Are you prepared to encounter your rooster?

Then Jesus said to them, “You will all fall away because of me this night. For it is written, ‘I will strike the shepherd, and the sheep of the flock will be scattered.’ But after I am raised up, I will go before you to Galilee.” Peter answered him, “Though they all fall away because of you, I will never fall away.” Jesus said to him, “Truly, I tell you, this very night, before the rooster crows, you will deny me three times.”

Matthew  26:32-34 (ESV)

The events of our past decade have been very unsettling to me and many of my friends. I‘ve been stripped of the belief that my family and I live in a “Christian” country by the lack of pushback against agendas seeking to undermine the ability of some with traditional beliefs to live out their faith in the public square.

While Christ-followers in 21st century America don’t experience the hostility and dangers faced by our brothers and sisters in other parts of the world, especially Muslim-controlled countries, my experience in identifying trends and patterns in the culture suggests to me that our religious liberty as we have known it throughout our adult lives in America may be coming to an end. Traditional Christian teachings regarding the family, marriage and sexuality have come under relentless assault by the champions of sexual liberty without guilt or consequence. Our institutions (large corporations, government, academia) are squarely on the other side in the culture war. You will be made to care.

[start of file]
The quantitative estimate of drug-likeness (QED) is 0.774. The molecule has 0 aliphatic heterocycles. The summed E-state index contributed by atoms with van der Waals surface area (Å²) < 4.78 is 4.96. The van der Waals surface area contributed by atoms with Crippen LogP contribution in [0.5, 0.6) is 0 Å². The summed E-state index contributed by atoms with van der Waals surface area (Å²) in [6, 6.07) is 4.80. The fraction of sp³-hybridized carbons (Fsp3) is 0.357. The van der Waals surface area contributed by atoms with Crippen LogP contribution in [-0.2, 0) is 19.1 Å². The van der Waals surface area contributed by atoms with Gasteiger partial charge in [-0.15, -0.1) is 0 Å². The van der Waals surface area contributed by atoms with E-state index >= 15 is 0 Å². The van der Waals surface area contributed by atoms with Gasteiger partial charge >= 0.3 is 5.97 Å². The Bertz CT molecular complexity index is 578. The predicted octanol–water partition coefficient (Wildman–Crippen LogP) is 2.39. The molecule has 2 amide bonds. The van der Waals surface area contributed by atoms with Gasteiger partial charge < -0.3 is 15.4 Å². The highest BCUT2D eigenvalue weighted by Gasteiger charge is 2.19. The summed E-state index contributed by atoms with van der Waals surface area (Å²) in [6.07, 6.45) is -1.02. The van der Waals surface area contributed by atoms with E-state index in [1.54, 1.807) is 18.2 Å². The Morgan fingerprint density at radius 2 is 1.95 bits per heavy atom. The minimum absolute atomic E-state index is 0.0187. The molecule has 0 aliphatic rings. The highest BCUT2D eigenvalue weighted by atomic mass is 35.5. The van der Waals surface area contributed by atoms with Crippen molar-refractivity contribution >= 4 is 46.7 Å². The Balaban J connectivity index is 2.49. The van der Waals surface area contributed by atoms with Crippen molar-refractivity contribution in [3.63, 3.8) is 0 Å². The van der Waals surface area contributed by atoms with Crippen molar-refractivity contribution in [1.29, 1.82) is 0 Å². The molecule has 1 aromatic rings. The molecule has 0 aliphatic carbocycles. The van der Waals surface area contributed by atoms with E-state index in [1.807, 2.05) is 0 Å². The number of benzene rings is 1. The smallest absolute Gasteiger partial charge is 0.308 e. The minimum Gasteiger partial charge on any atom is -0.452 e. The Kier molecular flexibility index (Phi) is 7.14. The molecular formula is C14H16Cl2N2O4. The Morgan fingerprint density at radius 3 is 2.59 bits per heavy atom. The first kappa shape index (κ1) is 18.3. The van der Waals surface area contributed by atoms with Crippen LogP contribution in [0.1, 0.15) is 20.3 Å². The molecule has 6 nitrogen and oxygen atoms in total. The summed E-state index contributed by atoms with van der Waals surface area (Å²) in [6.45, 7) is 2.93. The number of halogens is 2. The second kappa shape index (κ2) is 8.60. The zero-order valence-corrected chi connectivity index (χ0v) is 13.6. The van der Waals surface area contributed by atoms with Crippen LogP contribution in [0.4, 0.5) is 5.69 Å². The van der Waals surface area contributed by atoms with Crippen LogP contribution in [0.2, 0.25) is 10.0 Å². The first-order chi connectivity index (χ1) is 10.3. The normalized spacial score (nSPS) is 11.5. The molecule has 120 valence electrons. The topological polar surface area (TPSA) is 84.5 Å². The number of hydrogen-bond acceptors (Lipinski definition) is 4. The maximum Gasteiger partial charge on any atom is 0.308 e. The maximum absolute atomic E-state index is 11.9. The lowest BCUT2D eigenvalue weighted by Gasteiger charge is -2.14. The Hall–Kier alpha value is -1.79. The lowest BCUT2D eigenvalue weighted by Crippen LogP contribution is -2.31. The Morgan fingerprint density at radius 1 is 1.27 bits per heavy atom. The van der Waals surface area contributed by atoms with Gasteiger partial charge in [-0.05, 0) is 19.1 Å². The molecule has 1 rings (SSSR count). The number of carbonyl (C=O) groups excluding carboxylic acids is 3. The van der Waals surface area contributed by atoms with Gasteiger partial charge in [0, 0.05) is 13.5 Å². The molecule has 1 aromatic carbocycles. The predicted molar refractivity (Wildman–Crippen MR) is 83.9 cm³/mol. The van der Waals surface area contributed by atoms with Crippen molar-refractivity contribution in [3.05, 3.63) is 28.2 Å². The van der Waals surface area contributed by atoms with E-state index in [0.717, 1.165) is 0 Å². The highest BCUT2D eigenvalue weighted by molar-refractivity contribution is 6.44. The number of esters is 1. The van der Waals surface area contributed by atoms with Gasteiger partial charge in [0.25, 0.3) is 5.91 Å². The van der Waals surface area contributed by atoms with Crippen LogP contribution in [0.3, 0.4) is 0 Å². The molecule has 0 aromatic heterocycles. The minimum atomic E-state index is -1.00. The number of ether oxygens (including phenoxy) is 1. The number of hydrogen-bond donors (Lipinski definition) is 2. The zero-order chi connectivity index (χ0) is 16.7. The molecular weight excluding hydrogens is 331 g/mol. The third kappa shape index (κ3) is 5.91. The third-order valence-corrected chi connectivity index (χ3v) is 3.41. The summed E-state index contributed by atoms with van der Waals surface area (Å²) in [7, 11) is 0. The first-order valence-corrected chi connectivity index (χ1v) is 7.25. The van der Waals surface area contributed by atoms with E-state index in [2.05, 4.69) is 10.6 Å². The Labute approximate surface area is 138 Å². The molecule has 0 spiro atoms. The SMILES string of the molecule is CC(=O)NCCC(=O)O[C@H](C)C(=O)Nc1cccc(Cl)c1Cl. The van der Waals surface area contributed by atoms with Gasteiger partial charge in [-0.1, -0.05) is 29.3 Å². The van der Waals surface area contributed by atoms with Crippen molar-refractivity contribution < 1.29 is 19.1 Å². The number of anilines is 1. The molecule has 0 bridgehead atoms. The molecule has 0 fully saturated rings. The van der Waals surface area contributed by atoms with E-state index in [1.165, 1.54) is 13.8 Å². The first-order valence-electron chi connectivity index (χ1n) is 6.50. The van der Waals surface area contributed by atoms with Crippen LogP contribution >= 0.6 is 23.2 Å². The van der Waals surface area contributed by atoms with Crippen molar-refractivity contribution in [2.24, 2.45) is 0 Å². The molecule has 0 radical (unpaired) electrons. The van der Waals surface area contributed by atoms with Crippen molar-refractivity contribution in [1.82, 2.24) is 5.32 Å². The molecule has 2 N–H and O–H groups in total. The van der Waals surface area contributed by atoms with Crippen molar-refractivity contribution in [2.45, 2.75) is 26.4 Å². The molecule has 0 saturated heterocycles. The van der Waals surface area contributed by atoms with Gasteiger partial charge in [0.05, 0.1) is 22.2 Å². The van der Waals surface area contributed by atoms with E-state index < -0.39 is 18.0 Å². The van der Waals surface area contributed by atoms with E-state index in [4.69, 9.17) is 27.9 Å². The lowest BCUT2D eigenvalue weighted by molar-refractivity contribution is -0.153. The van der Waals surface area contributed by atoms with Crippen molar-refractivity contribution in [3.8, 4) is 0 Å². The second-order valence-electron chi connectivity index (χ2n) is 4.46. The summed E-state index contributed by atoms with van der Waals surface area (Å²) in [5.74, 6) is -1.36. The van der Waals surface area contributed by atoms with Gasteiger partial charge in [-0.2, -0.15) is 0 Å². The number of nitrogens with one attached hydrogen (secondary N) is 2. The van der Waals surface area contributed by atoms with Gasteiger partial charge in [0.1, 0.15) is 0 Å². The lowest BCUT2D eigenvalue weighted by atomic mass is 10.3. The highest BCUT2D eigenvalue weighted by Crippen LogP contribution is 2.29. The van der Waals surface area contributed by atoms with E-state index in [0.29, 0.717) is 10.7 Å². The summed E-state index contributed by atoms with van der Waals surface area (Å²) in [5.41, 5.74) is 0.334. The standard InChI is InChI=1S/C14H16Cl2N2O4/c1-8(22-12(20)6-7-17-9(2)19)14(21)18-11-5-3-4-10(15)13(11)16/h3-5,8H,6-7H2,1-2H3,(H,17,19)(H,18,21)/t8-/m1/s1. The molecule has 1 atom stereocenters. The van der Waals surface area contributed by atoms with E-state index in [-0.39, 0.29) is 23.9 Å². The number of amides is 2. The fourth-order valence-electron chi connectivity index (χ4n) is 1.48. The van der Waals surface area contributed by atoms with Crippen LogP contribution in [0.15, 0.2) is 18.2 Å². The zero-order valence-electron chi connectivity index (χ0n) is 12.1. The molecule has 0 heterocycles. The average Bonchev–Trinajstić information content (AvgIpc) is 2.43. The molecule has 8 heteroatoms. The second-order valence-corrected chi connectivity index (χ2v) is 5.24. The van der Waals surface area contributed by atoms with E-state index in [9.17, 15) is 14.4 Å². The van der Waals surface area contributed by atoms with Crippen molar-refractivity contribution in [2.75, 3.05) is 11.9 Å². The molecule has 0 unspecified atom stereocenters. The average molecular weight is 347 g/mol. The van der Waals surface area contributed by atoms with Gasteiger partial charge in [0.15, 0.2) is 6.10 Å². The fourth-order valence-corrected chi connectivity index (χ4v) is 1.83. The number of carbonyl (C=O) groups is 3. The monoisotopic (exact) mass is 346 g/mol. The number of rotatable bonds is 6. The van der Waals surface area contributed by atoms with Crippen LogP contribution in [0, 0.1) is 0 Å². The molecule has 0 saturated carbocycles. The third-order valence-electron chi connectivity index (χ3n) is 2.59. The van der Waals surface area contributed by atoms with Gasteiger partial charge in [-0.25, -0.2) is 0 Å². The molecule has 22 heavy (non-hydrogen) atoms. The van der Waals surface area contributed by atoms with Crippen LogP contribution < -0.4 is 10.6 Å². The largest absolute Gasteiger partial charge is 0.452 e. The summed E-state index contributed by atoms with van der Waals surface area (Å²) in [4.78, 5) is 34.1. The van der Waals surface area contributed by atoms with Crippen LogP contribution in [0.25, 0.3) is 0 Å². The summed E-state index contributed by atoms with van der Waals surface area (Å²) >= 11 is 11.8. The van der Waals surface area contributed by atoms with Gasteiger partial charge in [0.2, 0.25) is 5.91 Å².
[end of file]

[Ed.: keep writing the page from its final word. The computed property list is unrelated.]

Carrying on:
As we celebrate the Easter story, I’ve felt drawn to the story of Peter and his denial of Christ. On the one hand, Peter had reason to fear for his life when the servant girl asked if he was a follower of Jesus. On the other hand, Peter followed Jesus for three years as a member of his inner circle and was witness to the miracles Jesus performed during his earthly ministry. If he was unable to resist the temptation to deny Jesus, how will I do when the time comes?

I worry that my own faith and the faith of many of my fellow Christians is a mile wide and an inch deep. It’s one thing to profess one’s faith in front of a room filled with like-minded people. It’s another thing when there might be a price attached to that profession.

The Denial of Saint Peter by Simon Bening. Courtesy of the Getty Museum

In the future, persons who require a government-issued license in order to work will be especially vulnerable. I worry about my daughter who plans to apply to med school in the fall. What will she do if she’s required to assist with or perform abortions in order to graduate from med school or her residency program? What if she’s required to assist her patients in committing suicide? What would I do if the government demands I do something that represents a major violation of conscience? In all likelihood, we won’t find ourselves sitting by a fire in fear of our lives when we confront our “rooster.” But we may be sitting in the office of a school administrator, the human resources director or a state licensing board when our rooster is ready to crow.